"I know no safe depository of the ultimate powers of the society but the people themselves, and if we think them not enlightened enough to exercise their control with a wholesome discretion, the remedy is not to take it from them, but to inform their discretion by education. This is the true corrective of abuses of constitutional power." - Thomas Jefferson


We as Americans all remember being taught when we were young about our nation's founders, the patriots who stood up to the tyranny of the crown of England, the drafters of the declaration of independence, the constitution, and the bill of rights, the documents that became the framework for a system of governance that they believed would maintain a balance of power within a truly representative government, that would preserve the basic rights and liberties of the people, let their voice be heard, and provide to them a government, as Lincoln later put it, "of the people, by the people, and for the people."

What we may not be so quick to recall, however, is that there was much debate between the founding fathers as to what model our system of government should follow. Those such as Thomas Jefferson, Thomas Paine, and Patrick Henry on one side favored a pure and direct democracy with the legislative power vested in the very hands of the people, while others such as James Madison, John Adams and George Washington held that a representative democracy would better serve the people than a true democracy because they believed it would protect the individual liberties of the minority from the will of the majority. Alexander Hamilton even went so far as to support the creation of a monarchy. In the end, those favoring representative democracy won the day and that is the system they put in place in the hopes of creating a "more perfect union."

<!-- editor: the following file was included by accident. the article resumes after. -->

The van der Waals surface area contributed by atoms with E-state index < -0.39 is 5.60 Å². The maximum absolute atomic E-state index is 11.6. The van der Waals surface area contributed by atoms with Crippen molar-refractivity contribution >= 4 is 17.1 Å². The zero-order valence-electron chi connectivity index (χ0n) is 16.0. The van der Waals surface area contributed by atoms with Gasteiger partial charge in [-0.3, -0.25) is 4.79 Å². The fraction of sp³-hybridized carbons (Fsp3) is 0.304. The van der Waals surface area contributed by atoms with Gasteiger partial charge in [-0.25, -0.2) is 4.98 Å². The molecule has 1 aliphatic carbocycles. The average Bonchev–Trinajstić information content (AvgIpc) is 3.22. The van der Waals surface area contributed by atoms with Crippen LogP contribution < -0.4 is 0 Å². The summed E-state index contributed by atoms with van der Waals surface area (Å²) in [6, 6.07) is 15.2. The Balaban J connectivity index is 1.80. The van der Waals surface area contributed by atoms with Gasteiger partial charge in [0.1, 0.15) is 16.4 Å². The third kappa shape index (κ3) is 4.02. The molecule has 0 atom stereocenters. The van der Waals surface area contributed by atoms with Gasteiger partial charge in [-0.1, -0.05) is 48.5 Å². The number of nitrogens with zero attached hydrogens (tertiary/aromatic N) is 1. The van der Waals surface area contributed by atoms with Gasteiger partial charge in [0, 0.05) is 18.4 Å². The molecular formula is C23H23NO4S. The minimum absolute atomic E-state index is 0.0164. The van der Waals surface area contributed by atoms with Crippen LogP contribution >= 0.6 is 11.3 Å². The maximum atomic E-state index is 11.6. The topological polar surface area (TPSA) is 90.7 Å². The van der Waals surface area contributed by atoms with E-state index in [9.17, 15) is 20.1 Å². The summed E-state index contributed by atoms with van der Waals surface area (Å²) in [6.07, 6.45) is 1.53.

Now we must ask ourselves, what would the founding fathers think if they were resurrected today to see what has become of their vision? One can only assume that they would begin to search for modern day patriots to meet them once again at the liberty tree in order to plan a new struggle for freedom and self governance. Although we continue to praise and honor those who founded our nation and sought to create a truly just form of government for it, do we really stop to reflect on whether we as a nation have in fact succeeded in preserving what they fought so hard to create?

Today, in contrast to our revolutionary ancestors, we as citizens of the United States generally observe politics from afar and the vast majority of us may participate in the political process only to the extent that we go to the polls once a year to vote. Over the decades and centuries we have allowed the erosion of the ideals of the founding fathers and the corruption of the principles which they enshrined in those so carefully conceived documents. We have been left with essentially no real power to influence our "democratically" elected officials. We may write an occasional letter to our senator or representative that generates a form letter in response and a statistical data entry that may or may not be weighed against the influence of some powerful corporate lobby. We may be permitted to participate in a march or demonstration of thousands or even millions, something our patriots of old would have marvelled at, only to be dismissed as a 'focus group' with no bearing on policy decisions.